The company says it will go by its experiences in India while finding its feet in the American market. “It will take us at least six months to learn about and begin understanding the US market,” says Srinivas Koora, Group Vice-President, Finance, Just Dial. Sanjay Tiwari, CEO of Juxt Consult, a market research agency, concurs. “How many clients are willing to pay; and who would want to come on the platform—it all boils down to understanding the market,” he says.
Local directory service is a $6-billion industry in the US. The market size for Just Dial kind of services can be a multiple of that.” —Sandeep Singhal, Managing Director, Sequoia Capital India

Mani believes the culture in the US will make a huge difference. Unlike Indians, who like to ask friends, family and neighbours for help, Americans prefer calling a hotline, he says. Phone-based services “will be our differentiator, as there is none like us there.”
But the company is certain to face competition from the 411 service, which has long been the mainstay of local directory assistance in the US. However, unlike Just Dial, which is operating a toll-free number, 411 services charge customers $1-2 per call. Mani is banking on the free service appealing to callers.
“The local directory service in the US is a $6 billion industry. The market size for Just Dial kind of services can be a multiple of that, given the value of the leads to businesses,” says Sandeep Singhal, Managing Director of Sequoia Capital India.
"It’s hard for a business to get good leads from voice-recognition services in the US. Their penetration is only 20%." —Sushil Raney, Vice-President, US operations, Just Dial

There are also quite a few interactive voice response (IVR) directory services in the US, such as Google’s 411 service. However, these automated services operate on the basis of speech recognition. “It’s hard for a business to get good leads out of IVR directory services. Their penetration is only 20%,” says Sushil Raney, Vice-President, US operations, Just Dial. On the other hand, Just Dial can screen and send advertisers genuine leads thanks to its manual service, says Mani.

The company will charge advertisers $3-$4 for every call they get through its service. Currently, 411 search companies charge clients anywhere between $1 and $10, depending on the service.

Limiting Capex
A local directory services company’s business prospects are dictated entirely by the size of its database. That’s a lesson Just Dial learnt in India. And so, last February, it bought business listings from Acxiom, an interactive marketing services company.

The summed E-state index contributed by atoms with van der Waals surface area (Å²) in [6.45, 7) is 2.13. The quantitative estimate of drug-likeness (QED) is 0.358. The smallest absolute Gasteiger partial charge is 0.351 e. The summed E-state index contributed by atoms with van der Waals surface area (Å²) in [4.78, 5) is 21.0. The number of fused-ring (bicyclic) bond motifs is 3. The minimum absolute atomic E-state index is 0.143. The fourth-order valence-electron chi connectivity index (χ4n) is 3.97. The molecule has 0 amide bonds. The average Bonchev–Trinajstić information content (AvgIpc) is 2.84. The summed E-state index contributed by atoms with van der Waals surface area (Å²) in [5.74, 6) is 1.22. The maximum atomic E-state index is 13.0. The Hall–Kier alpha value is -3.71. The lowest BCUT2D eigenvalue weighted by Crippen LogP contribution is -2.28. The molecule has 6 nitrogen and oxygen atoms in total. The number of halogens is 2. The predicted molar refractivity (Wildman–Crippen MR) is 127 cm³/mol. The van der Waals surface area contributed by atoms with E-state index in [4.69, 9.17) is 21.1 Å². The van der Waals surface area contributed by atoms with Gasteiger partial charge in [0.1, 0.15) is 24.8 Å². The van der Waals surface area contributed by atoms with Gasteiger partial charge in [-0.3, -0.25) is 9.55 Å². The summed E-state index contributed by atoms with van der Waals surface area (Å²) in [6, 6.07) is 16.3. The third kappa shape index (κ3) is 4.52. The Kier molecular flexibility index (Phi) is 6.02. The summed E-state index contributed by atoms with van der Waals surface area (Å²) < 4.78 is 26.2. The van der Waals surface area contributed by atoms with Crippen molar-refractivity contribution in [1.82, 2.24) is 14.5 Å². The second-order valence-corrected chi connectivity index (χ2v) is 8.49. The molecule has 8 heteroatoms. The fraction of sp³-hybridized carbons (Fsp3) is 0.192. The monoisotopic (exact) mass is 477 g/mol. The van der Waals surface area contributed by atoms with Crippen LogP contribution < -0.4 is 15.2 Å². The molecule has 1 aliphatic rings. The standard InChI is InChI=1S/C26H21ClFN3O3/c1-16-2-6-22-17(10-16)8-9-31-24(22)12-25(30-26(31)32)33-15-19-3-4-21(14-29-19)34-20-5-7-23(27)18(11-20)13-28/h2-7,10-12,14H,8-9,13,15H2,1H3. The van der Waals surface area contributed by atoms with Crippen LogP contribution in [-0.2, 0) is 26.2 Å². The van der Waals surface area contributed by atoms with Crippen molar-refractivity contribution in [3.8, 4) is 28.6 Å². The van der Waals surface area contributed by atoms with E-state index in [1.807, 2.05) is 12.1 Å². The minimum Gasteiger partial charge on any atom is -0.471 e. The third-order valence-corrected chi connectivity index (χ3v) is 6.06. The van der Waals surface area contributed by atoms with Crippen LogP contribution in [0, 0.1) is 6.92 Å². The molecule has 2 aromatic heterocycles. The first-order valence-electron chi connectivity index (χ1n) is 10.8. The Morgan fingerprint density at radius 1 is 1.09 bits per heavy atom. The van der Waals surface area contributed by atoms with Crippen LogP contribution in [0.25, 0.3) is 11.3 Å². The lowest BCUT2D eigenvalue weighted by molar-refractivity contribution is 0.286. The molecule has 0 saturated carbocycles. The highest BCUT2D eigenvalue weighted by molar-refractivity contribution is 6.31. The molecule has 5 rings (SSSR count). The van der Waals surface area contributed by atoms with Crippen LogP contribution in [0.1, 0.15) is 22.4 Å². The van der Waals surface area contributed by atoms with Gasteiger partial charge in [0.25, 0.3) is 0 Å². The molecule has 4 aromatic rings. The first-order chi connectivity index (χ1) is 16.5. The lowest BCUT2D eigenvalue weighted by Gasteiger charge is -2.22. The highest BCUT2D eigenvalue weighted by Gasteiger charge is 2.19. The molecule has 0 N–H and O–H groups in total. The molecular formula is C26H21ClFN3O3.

A local hotline’s business prospects are dictated by the size of its client database. That is a lesson Just Dial learnt in India.

Says Sandipan Chattopadhyay, Chief Technology Officer, Just Dial: “In India, we built our database of 3.5 million over years. In the US, which is an organised market, we started out with a 21 million headcount at the outset. We simply bought it.” Investments in the US are otherwise largely being limited to connectivity and IT, says Vishal Parekh, Assistant Vice-President, US Operations, Just Dial. The company has spent about $2-3 million thus far on software.
On the connectivity side, the company is tying up with vendors. Typically, it would need an SMS gateway to send messages. However, this is an expensive proposition in the US, says Raney. In India, it costs Just Dial only 8-9 paise to send a text message. In the US it would be as much as 88 paise.
“We have a deal with a vendor where we pay only 25 paise . But, of course, we have to give a commitment of a certain amount of business for that,” adds Raney.

Just Dial has tied up with for calls. It will act as a bridge for both incoming and outgoing calls. In India, calls are being routed through Tata Communications.

Although Mani has no plans to operate a call centre in the US, he is not averse to the idea if the cost is not more than 30-40% higher than his Indian operation (Just Dial’s operating cost in India currently amounts to around Rs 9 crore a month). Either way, however, he insists the company will establish itself in America.